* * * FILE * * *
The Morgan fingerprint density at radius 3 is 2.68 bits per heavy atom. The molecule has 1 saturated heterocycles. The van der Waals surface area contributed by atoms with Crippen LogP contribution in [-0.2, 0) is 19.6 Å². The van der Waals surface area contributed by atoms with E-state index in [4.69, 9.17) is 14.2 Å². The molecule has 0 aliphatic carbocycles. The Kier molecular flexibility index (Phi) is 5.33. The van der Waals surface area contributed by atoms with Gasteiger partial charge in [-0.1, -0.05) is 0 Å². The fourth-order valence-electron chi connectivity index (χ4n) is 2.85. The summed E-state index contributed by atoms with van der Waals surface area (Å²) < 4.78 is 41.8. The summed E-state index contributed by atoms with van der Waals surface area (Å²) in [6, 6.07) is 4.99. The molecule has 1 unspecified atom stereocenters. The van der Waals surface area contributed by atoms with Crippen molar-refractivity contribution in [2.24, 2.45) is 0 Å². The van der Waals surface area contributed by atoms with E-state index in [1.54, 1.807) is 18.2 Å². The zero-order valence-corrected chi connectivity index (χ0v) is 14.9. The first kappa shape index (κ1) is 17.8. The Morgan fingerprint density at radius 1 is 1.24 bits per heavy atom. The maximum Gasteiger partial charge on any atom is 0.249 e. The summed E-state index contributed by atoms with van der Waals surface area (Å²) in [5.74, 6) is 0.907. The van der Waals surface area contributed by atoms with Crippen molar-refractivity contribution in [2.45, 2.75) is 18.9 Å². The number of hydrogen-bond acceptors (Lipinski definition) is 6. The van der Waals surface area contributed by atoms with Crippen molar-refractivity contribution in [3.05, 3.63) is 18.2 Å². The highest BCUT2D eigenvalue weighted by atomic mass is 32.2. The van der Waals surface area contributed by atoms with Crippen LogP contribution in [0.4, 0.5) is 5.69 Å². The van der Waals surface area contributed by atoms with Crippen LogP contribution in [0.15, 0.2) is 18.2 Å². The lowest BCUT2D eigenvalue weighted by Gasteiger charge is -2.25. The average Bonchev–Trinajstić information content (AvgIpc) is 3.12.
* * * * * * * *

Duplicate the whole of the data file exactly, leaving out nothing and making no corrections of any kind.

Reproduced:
The Morgan fingerprint density at radius 3 is 2.68 bits per heavy atom. The molecule has 1 saturated heterocycles. The van der Waals surface area contributed by atoms with Crippen LogP contribution in [-0.2, 0) is 19.6 Å². The van der Waals surface area contributed by atoms with E-state index in [4.69, 9.17) is 14.2 Å². The molecule has 0 aliphatic carbocycles. The Kier molecular flexibility index (Phi) is 5.33. The van der Waals surface area contributed by atoms with Gasteiger partial charge in [-0.1, -0.05) is 0 Å². The fourth-order valence-electron chi connectivity index (χ4n) is 2.85. The summed E-state index contributed by atoms with van der Waals surface area (Å²) < 4.78 is 41.8. The summed E-state index contributed by atoms with van der Waals surface area (Å²) in [6, 6.07) is 4.99. The molecule has 1 unspecified atom stereocenters. The van der Waals surface area contributed by atoms with Crippen molar-refractivity contribution in [2.24, 2.45) is 0 Å². The van der Waals surface area contributed by atoms with E-state index in [1.54, 1.807) is 18.2 Å². The zero-order valence-corrected chi connectivity index (χ0v) is 14.9. The first kappa shape index (κ1) is 17.8. The Morgan fingerprint density at radius 1 is 1.24 bits per heavy atom. The maximum Gasteiger partial charge on any atom is 0.249 e. The summed E-state index contributed by atoms with van der Waals surface area (Å²) in [5.74, 6) is 0.907. The van der Waals surface area contributed by atoms with Crippen molar-refractivity contribution in [2.45, 2.75) is 18.9 Å². The number of hydrogen-bond acceptors (Lipinski definition) is 6. The van der Waals surface area contributed by atoms with Crippen molar-refractivity contribution in [3.05, 3.63) is 18.2 Å². The highest BCUT2D eigenvalue weighted by atomic mass is 32.2. The van der Waals surface area contributed by atoms with Crippen LogP contribution in [0.4, 0.5) is 5.69 Å². The van der Waals surface area contributed by atoms with Crippen LogP contribution in [0.15, 0.2) is 18.2 Å². The lowest BCUT2D eigenvalue weighted by Gasteiger charge is -2.25. The average Bonchev–Trinajstić information content (AvgIpc) is 3.12.